LG: How long does it take you to write a first draft?
CB: First drafts take me about 9-14 months. Once I have a first draft, then I can start making decisions. My shortest drafts were for Midwives, The Double Bind and Skeletons at the Feast. Before You Know Kindness and Buffalo Soldiers took much longer.
I keep a diary of words written each day. I do this for encouragement purposes. But for time management, as well. This way, when I’m going on book tour or doing a lot of book groups, I can gage where I’ll be in the process of writing and submitting a novel.
LG: What’s most important to you in your agent relationship?
CB: What I love about my agent is that she gets my work. She doesn’t counsel me to be something I’m not. A good agent is not simply smart or simply well connected. He or she appreciates what you do, and doesn’t want to mold you into something more marketable.
LG: Does the self-doubt ever go away?
CB: I’m always assailed by doubt. But my wife is usually the one to remind me that I doubt myself at some point with every book. She reminds me to have faith in the fact that I’ve done it before.
LG: What’s the best place to put your publicity efforts?
CB: My instinct is that there isn’t one place. I’m grateful beyond words when bookstores get behind my work. Interviews, connecting to readers, participating in book groups, they’re all important. I keep coming back to booksellers and stores, though. Hand selling a book is critical.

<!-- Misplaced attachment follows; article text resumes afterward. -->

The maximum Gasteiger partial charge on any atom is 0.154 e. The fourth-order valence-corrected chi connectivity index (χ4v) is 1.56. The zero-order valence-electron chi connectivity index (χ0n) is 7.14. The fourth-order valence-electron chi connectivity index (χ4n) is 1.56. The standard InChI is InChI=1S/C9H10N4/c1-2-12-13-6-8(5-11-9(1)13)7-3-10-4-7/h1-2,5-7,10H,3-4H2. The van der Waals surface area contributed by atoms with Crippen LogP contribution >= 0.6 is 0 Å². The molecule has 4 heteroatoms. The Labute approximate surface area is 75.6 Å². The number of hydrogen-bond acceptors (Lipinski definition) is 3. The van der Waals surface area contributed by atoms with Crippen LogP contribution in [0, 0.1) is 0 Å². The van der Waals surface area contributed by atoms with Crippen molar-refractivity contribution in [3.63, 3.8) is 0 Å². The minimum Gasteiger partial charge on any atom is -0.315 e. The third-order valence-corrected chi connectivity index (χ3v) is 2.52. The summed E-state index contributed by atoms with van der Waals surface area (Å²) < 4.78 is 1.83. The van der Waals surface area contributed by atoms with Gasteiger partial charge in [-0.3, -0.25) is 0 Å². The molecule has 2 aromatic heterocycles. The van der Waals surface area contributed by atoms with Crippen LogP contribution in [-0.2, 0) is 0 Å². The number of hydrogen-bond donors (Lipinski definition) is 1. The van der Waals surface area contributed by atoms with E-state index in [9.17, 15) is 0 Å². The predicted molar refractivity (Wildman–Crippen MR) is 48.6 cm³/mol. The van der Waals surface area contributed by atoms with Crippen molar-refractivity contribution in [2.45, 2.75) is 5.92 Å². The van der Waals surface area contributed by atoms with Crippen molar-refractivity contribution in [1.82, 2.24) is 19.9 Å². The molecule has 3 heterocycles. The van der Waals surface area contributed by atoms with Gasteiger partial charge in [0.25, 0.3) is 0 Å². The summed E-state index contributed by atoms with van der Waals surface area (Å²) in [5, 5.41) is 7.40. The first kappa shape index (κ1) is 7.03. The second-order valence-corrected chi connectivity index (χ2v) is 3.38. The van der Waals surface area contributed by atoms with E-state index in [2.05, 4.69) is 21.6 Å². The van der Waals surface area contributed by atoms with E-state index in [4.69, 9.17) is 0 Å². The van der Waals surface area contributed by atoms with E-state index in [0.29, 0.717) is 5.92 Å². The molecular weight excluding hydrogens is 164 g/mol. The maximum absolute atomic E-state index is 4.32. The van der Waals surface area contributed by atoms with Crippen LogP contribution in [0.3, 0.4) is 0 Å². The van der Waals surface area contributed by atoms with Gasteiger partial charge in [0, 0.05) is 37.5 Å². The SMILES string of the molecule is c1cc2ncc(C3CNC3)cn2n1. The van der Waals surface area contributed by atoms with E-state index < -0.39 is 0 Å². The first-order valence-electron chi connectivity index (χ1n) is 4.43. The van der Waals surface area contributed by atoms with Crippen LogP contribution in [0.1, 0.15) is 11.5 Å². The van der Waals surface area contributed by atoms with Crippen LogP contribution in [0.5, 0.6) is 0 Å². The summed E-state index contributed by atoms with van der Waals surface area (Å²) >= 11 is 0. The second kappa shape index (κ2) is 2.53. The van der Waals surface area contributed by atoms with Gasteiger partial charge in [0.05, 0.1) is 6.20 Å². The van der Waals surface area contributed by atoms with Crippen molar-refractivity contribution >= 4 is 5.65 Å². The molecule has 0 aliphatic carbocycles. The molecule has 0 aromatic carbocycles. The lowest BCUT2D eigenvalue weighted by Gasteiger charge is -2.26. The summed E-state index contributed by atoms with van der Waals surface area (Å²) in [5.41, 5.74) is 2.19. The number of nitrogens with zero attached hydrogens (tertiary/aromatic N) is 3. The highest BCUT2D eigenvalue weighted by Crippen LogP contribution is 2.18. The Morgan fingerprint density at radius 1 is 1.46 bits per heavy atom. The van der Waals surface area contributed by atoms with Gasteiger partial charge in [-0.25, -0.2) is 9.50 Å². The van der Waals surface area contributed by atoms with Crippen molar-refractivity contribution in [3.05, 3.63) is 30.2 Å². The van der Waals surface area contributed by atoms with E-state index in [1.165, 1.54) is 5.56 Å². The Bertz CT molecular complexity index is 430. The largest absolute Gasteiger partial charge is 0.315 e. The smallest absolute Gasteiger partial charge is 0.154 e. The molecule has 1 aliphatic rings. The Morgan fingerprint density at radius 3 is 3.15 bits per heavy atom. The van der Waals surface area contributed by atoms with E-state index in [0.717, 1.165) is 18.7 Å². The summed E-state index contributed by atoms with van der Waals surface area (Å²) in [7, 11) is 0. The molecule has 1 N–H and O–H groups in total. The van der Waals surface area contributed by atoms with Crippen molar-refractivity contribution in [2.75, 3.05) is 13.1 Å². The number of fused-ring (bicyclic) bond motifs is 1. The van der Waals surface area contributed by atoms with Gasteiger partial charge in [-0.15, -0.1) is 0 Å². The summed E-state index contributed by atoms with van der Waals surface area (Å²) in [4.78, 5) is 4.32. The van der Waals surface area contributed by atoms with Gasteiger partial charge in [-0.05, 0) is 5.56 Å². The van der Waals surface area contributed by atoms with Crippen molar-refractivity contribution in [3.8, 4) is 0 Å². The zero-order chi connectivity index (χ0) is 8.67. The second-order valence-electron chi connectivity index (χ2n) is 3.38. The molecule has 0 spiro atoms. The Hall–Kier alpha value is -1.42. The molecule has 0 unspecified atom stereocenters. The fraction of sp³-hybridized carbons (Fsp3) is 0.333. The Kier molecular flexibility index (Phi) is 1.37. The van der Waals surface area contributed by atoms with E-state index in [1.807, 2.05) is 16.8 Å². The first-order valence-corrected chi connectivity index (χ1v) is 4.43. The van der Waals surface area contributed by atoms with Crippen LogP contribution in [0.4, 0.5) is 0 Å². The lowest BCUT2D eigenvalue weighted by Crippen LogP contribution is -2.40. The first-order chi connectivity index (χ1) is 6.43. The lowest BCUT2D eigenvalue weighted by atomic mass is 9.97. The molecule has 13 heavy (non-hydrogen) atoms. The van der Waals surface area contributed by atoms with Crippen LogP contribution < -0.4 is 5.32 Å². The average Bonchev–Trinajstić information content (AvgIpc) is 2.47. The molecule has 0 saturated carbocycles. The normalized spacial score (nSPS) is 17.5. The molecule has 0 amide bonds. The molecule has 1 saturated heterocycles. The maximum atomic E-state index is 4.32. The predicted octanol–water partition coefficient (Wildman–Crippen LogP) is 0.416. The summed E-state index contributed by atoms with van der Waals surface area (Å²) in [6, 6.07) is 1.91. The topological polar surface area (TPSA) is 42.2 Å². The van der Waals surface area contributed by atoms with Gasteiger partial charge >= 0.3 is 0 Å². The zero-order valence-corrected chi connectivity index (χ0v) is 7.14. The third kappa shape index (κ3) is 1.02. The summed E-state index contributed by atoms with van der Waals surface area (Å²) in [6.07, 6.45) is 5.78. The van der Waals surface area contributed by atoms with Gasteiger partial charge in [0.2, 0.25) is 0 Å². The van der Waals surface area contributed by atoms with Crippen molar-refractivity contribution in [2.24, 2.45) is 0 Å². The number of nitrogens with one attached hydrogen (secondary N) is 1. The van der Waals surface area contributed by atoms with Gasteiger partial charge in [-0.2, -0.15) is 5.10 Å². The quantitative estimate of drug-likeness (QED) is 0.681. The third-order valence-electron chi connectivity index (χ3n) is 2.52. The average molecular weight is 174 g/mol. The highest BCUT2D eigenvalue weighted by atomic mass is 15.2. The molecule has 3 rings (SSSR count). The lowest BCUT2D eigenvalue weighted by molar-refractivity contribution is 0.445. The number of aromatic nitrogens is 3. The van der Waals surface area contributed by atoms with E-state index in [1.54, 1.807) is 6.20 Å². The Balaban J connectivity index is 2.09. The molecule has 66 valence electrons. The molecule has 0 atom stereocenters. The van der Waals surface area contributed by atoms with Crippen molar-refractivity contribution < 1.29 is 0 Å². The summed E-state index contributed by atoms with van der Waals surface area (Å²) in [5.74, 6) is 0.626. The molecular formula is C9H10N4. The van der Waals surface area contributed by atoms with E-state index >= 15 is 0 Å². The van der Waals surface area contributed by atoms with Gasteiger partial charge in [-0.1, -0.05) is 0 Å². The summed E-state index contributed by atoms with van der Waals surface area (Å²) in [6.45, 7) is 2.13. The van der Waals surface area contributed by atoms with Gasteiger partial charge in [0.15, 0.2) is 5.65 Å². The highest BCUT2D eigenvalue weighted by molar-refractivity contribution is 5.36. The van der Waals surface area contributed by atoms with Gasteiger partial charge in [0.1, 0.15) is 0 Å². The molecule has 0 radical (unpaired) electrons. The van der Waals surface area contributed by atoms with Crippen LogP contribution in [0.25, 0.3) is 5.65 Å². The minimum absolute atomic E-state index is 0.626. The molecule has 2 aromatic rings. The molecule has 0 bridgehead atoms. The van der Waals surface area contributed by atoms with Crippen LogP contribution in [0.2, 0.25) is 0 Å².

LG: Do you have early readers? Have you ever worked with a writers’ group?
CB: I’ve never been part of a writers’ group. I was fortunate to have a really good editor, early in my career, Mike Lowenthal. For the past thirteen years, my current editor has given me wonderful feedback. And my wife, Victoria Blewer, is a spectacular early reader.
LG: Which of your books is your favorite?
CB: My favorite book by far is Skeletons at the Feast. It’s a book that’s been gestating since high school. And then came back to me years ago, when I was first shown a beautiful diary from the period. For me it was writing about a new setting, and it’s the first book I’ve written, not set in the present. All of that was challenging and wonderful for me. It’s a very dark story, wrenching really, but still it was extremely satisfying to write.
LG: You maintain a terrific website, write a column for the Burlington Free Press and have books hitting the shelves 1-3 years apart. How do you do it?
CB: I’m a bit right brain, a bit left brain. If you’re going to be connected to readers in 21st century, you’ve got to have enormous passion, commitment, and organization. You need a rapier focus on text.
Joyce Carol Oates came to the Burlington Book Festival last year. She said she used to write on a computer then went back to her typewriter because she found the Internet too distracting.
It’s easy to get sidetracked by it, and email. That’s why I dedicate separate writing time and time for publicity.
LG: Some writers carry off one great book, maybe two. What is your secret to hitting the mark time and time again?
CB: Some of my books have done better than others both from an acclaim vantage point and among readers. It seems that those that have done the best are the ones where I was willing to go into the belly of the beast for the story. And I do work hard on editing my drafts. I’m into quality control; I do sweat the commas. And finally, I take risks with my work. Twenty-first century readers love drama. I respect my readers.